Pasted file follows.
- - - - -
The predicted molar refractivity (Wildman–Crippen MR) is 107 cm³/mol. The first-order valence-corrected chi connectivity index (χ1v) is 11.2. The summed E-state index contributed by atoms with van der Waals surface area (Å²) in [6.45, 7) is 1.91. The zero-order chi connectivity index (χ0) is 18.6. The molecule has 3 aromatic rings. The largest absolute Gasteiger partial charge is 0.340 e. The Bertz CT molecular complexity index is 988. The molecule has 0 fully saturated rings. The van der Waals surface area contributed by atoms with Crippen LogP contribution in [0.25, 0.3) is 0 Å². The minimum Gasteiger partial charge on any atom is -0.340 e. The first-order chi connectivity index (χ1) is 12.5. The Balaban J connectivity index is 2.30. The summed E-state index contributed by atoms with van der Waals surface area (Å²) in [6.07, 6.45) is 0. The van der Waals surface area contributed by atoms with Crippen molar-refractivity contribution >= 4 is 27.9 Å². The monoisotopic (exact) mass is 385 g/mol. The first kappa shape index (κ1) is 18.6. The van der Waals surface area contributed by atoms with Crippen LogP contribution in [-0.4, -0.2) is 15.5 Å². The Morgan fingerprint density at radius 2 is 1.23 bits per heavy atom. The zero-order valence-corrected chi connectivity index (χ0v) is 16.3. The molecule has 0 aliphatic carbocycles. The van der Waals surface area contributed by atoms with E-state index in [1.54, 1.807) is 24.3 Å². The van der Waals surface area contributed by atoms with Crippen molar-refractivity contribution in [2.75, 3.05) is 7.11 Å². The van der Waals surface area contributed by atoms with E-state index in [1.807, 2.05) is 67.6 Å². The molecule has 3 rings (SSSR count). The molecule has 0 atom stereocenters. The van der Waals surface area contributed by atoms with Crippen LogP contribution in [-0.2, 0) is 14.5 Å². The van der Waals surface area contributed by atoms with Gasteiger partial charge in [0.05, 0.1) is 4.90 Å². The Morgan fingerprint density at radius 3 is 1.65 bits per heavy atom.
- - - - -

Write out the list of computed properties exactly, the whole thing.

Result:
The predicted molar refractivity (Wildman–Crippen MR) is 107 cm³/mol. The first-order valence-corrected chi connectivity index (χ1v) is 11.2. The summed E-state index contributed by atoms with van der Waals surface area (Å²) in [6.45, 7) is 1.91. The zero-order chi connectivity index (χ0) is 18.6. The molecule has 3 aromatic rings. The largest absolute Gasteiger partial charge is 0.340 e. The Bertz CT molecular complexity index is 988. The molecule has 0 fully saturated rings. The van der Waals surface area contributed by atoms with Crippen LogP contribution in [0.25, 0.3) is 0 Å². The minimum Gasteiger partial charge on any atom is -0.340 e. The first-order chi connectivity index (χ1) is 12.5. The Balaban J connectivity index is 2.30. The summed E-state index contributed by atoms with van der Waals surface area (Å²) in [6.07, 6.45) is 0. The van der Waals surface area contributed by atoms with Crippen molar-refractivity contribution >= 4 is 27.9 Å². The monoisotopic (exact) mass is 385 g/mol. The first kappa shape index (κ1) is 18.6. The van der Waals surface area contributed by atoms with Crippen LogP contribution in [-0.4, -0.2) is 15.5 Å². The Morgan fingerprint density at radius 2 is 1.23 bits per heavy atom. The zero-order valence-corrected chi connectivity index (χ0v) is 16.3. The molecule has 0 aliphatic carbocycles. The van der Waals surface area contributed by atoms with E-state index in [1.54, 1.807) is 24.3 Å². The van der Waals surface area contributed by atoms with Crippen molar-refractivity contribution in [2.75, 3.05) is 7.11 Å². The van der Waals surface area contributed by atoms with E-state index in [1.807, 2.05) is 67.6 Å². The molecule has 3 rings (SSSR count). The molecule has 0 atom stereocenters. The van der Waals surface area contributed by atoms with Crippen LogP contribution in [-0.2, 0) is 14.5 Å². The van der Waals surface area contributed by atoms with Gasteiger partial charge in [0.05, 0.1) is 4.90 Å². The Morgan fingerprint density at radius 3 is 1.65 bits per heavy atom.